For 51 weeks of the year Lander, Wyo. is a lazy frontier town of 7,123 persons tucked away along the backbone of the continent among an Indian reservation, national forests and the wilds southeast of Yellowstone and Grand Teton National Parks. Except for a desultory war whoop on payday, life is tranquil in Lander; even the wind, according to the U.S. Weather Bureau, blows less there than anywhere else in the nation.
But last month it was again confirmed that for one week each fall Lander undergoes a metamorphosis. Overnight it dons the garbs of circus, rodeo and state fair. Traffic blocks its streets, out-of-towners overflow its motels and revelers its restaurants. From all over the country and as far away as Europe and Africa, movie stars, diplomats, TV personalities, politicians, princes, financiers, socialites, industrial czars, writers, artists and astronauts descend upon Lander, turning it into the liveliest and most celebrity-studded spot in the West. For a few days, one of the zaniest contests in all sport—Lander's One-Shot Antelope Hunt—is where the action is.
Although festivities begin several days before with shooting events, sighting-in sessions and partying among former one-shotters who annually return like old grads to a college reunion, the hunt takes place between dawn and dusk of opening day of the antelope season. As the title suggests, each shooter on the various three-man teams is given a single cartridge—silver-coated. To score for his team he must down a buck antelope with that one bullet. There is no premium on the size of the trophy, but there is on how soon it is taken.
"When you know you have only that single shot," says Denver businessman John King, a member of the Colorado team in 1963, "there is a special kind of pressure. It gets worse with each hour, and it makes you overcautious. Then you become so afraid of missing that you can't shoot at all."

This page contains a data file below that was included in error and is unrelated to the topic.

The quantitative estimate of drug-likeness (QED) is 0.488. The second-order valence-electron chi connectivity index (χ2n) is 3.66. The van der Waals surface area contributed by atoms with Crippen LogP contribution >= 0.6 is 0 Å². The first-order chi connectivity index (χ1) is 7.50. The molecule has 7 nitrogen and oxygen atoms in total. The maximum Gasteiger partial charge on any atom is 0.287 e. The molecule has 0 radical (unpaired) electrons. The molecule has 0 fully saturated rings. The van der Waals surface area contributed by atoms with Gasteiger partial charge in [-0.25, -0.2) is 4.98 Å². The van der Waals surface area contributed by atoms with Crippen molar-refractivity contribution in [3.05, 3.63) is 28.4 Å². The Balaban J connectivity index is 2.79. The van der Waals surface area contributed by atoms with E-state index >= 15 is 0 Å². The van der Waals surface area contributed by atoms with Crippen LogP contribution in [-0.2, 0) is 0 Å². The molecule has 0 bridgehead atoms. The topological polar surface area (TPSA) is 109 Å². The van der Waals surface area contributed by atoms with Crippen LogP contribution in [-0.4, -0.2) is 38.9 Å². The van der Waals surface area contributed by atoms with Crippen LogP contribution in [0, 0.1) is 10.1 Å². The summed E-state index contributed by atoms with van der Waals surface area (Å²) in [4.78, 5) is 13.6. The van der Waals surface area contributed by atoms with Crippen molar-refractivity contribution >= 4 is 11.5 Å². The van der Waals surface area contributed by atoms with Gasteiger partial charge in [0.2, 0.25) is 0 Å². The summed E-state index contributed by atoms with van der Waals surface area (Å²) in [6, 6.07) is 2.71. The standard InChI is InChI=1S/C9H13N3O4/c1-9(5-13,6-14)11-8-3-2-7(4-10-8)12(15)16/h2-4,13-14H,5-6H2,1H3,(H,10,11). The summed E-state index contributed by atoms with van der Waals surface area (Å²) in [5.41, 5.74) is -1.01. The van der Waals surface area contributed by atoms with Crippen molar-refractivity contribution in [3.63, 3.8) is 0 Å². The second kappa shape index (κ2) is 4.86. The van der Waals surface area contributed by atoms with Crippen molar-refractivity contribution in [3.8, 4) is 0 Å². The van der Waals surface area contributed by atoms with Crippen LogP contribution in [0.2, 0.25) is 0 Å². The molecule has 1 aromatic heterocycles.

To his dismay and enduring embarrassment, Roy Weatherby (of Weatherby Rifle fame) had just this experience the year he shot on the California team. Even redder-faced was John Olin, one of the country's best shots, who managed to squeeze the trigger on his Winchester and then missed by a mile. Neither performance is unique at the One-Shot.
Harold F. Evans of Lander and the late Harold W. Dahl Jr. of Denver dreamed up the One-Shot Antelope Hunt more than 30 years ago. They were sitting around a campfire one evening after a day's hunting, musing about the past when the Indian with his bow and the frontiersman with his muzzle-loader stalked similar quarry through the same stretches of golden-yellow sage. The evening meal of such early hunters depended upon the skill of the stalk and the accuracy of a single shot.
The next day Evans and Dahl each took an antelope buck with a single shot. This, the first of three decades of contests between Wyoming and Colorado, ended unofficially in a draw. The following year the two men met again, this time supported by four teammates from their respective states. After the hunt, which Colorado won, a One-Shot Club was formally organized and plans were started immediately for the next year's event. Except for four years during the war, the One-Shot Antelope Hunt has been held annually ever since. Over the years the number of teams has increased, the crowds have grown larger, the celebrities have become more numerous and the rules have gradually been refined to accommodate the changes.
Shooters are now limited to three per team, and no more than eight teams—preferably only five or six—may compete. Originally, all the teams represented states and, after the first few years, were captained by their respective governors who challenged the governors of Wyoming and Colorado. More than two dozen states have fielded teams.
So much emphasis on heads of states made non-governors begin to feel discriminated against, and in 1953 a group of U.S. Senators issued its own challenge. In subsequent years their example was followed by non-gubernatorial challenges from such varied areas as industry, Hollywood, All-America sportsmen, archers, astronauts and past one-shotters.
The enthusiasm and solid support of former participants, in fact, are major reasons for the One-Shot's success. They return each year in droves—shooting jackets bedecked with patches and pins from previous hunts, rifles oiled and polished and sparkling with silver and gold and ivory inlays—greeting each other and the townspeople in noisy reunions, lured from a hundred diverse pursuits by a contest that equalizes them all.